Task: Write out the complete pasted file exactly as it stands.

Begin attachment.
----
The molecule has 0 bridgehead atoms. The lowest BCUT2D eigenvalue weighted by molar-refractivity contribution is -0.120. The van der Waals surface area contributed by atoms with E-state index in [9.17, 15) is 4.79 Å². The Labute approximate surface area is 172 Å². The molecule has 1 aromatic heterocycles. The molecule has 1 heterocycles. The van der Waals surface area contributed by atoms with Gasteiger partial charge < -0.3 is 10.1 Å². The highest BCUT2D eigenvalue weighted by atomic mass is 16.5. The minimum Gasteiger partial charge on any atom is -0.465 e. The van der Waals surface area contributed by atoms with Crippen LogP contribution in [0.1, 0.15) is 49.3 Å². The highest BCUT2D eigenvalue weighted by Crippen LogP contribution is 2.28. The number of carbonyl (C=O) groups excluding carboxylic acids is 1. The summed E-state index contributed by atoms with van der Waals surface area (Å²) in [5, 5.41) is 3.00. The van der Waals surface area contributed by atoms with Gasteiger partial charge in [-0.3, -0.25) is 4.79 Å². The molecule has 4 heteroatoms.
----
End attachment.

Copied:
The molecule has 0 bridgehead atoms. The lowest BCUT2D eigenvalue weighted by molar-refractivity contribution is -0.120. The van der Waals surface area contributed by atoms with E-state index in [9.17, 15) is 4.79 Å². The Labute approximate surface area is 172 Å². The molecule has 1 aromatic heterocycles. The molecule has 1 heterocycles. The van der Waals surface area contributed by atoms with Gasteiger partial charge < -0.3 is 10.1 Å². The highest BCUT2D eigenvalue weighted by atomic mass is 16.5. The minimum Gasteiger partial charge on any atom is -0.465 e. The van der Waals surface area contributed by atoms with Crippen LogP contribution in [0.1, 0.15) is 49.3 Å². The highest BCUT2D eigenvalue weighted by Crippen LogP contribution is 2.28. The number of carbonyl (C=O) groups excluding carboxylic acids is 1. The summed E-state index contributed by atoms with van der Waals surface area (Å²) in [5, 5.41) is 3.00. The van der Waals surface area contributed by atoms with Gasteiger partial charge in [-0.3, -0.25) is 4.79 Å². The molecule has 4 heteroatoms.